If The US Supreme Court Modifies or Abolishes Qualified Immunity, This Could Completely Transform Arrests & Police Brutality
The tragedy that occurred involving George Floyd and the officer who killed him after kneeling on his neck for more than eight minutes during an arrest – when video footage indicates that Floyd was not resisting arrest – has sparked widespread protests around the country, highlighting the issue of an overall lack of accountability when it comes to police violence and civil rights violations. A number of police have long evaded being held accountable for violence – not only due to prosecutors, grand juries, and/or juries being hesitant to bring charges, indict, and/or find that the officer was acting outside of self-defense – but also due to the doctrine of qualified immunity, which essentially prohibits officers from being held responsible for violating someone’s rights unless they have violated “clearly established law”; interpreted by the courts and panels to mean that officers are not held accountable unless there is prior case law essentially involving the exact same facts of the case at hand placing them on notice that their actions were illegal or unconstitutional.
Ironically, the doctrine of qualified immunity is now before the US Supreme Court, as nine qualified immunity challenges have been filed by individuals and organizations, asking that the Court reconsider the current doctrine and either modify or abandon it. In late May, the Court held its private conference, considering the challenges. The justices now have a choice amongst nine different pending petitions that offer a number of different fact patterns involving police officers winning immunity. Depending upon whether and which one is heard, the future of the doctrine – and thus how a number of suspects are treated during arrests – as well as their rights to hold the police accountable for using excessive force, now hangs in the balance, and there is a good chance that the Court will take the issue up, as at least two justices have criticized its current status.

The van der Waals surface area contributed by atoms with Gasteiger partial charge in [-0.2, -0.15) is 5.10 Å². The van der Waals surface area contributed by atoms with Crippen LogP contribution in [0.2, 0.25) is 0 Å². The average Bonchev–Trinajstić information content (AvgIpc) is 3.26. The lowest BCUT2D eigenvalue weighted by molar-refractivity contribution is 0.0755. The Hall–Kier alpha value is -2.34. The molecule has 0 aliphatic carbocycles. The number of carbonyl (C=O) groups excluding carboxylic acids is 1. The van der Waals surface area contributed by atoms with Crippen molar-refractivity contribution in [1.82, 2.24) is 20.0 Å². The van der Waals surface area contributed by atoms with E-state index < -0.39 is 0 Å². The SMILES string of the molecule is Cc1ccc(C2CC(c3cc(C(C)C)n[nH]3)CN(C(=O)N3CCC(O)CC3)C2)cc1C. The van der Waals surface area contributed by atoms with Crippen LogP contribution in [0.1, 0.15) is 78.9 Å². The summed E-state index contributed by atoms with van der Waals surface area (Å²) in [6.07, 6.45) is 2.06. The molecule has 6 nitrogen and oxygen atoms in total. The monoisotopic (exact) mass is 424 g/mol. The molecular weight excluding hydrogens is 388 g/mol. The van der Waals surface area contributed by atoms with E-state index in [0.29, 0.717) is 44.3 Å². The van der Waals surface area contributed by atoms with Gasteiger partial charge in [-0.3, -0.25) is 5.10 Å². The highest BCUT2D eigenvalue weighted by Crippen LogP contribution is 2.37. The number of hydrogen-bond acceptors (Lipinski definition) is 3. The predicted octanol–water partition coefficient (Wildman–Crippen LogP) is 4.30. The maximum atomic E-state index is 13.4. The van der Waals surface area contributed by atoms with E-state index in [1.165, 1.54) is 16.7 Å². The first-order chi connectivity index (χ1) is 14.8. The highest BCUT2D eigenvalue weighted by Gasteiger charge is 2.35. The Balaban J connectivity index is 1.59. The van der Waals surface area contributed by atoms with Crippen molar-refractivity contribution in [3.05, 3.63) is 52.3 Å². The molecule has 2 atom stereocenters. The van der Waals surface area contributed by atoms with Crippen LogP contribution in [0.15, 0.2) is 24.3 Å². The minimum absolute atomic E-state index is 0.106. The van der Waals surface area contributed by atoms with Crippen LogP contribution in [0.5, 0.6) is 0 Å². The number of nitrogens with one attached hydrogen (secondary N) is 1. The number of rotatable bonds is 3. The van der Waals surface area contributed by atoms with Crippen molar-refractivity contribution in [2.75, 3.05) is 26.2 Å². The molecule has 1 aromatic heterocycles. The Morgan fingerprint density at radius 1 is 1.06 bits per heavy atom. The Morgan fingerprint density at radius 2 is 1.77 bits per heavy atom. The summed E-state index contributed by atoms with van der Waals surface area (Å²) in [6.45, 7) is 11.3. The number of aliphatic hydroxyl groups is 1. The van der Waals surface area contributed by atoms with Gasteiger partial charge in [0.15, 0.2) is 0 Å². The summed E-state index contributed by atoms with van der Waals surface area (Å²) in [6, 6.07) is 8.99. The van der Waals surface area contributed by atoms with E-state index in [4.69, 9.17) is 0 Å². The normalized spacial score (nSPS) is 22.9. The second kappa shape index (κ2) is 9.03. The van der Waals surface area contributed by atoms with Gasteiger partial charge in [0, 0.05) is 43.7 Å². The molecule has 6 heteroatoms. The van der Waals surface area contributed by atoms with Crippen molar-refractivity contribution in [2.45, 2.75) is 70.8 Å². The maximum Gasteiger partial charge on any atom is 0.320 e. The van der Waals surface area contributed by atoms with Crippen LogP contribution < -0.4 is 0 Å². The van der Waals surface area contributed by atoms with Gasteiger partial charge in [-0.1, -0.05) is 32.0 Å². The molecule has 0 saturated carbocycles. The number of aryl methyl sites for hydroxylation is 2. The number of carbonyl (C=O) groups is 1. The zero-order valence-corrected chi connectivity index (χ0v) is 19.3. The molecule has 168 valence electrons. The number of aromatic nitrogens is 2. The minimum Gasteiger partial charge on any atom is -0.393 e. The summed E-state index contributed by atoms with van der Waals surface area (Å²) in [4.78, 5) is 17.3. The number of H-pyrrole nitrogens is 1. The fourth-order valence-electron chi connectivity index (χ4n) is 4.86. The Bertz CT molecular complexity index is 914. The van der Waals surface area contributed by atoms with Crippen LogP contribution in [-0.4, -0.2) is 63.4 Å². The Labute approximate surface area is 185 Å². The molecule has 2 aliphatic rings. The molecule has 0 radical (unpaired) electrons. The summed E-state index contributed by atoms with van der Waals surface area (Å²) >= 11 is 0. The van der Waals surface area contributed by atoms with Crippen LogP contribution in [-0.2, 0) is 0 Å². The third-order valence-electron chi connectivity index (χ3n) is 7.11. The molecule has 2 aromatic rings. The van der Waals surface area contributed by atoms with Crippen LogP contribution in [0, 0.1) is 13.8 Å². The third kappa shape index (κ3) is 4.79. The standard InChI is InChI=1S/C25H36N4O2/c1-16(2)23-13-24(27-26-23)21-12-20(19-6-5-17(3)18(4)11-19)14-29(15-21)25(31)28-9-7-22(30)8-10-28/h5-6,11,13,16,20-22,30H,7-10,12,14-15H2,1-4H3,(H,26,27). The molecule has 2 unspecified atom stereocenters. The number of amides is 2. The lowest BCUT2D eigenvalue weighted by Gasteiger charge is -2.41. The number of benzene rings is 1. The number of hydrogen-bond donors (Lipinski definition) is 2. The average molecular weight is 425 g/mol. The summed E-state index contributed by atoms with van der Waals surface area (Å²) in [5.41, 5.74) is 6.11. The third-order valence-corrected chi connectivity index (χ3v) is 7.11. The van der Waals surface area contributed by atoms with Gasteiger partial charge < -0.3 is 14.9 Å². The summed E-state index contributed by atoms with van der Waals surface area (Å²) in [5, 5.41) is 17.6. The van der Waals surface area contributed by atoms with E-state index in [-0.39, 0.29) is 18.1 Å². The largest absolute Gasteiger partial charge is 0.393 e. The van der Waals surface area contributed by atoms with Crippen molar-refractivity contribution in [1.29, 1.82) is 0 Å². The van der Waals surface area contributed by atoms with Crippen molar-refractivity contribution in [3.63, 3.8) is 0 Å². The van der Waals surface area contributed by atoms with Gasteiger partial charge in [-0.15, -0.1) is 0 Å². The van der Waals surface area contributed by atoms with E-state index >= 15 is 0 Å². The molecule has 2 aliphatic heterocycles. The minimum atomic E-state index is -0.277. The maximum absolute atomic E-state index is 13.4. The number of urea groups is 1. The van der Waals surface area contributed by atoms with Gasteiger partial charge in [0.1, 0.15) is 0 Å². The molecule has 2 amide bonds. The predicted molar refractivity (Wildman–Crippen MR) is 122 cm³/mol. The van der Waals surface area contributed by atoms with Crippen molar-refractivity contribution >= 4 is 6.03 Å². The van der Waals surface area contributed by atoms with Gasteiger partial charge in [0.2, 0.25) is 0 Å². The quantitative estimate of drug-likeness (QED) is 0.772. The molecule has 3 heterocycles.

Corbitt v. Vickers
One of those pending petitions includes an Eleventh Circuit case, Corbitt v. Vickers, which involved a sheriff who was granted qualified immunity by a split panel after he accidentally shot a child who was lying on the ground in the process of trying to shoot a pet dog that was not posing a threat. The panel never reached the question of whether the victim’s constitutional rights were violated because it found that there were no prior cases involving these same facts of an officer accidentally shooting a child while trying to shoot something else, and thus no liability for the officer.
A number of organizations have filed amicus briefs in the case, arguing that qualified immunity continues to exacerbate the crisis of accountability for law enforcement and deny justice to victims whose rights are violated, thus damaging the overall credibility of all law enforcement. These organizations also argue that stare decisis should not hold the Court to previous precedent because the “clearly established law” standard fails to provide “stability and predictability” that justifies treating it as precedent.
If You Have Been Arrested in Florida, Contact The Baez Law Firm
If your constitutional rights have been violated due to excessive force used by police during an arrest, contact The Baez Law Firm to speak with a skilled Orlando criminal defense attorney. We provide free (safe) consultations.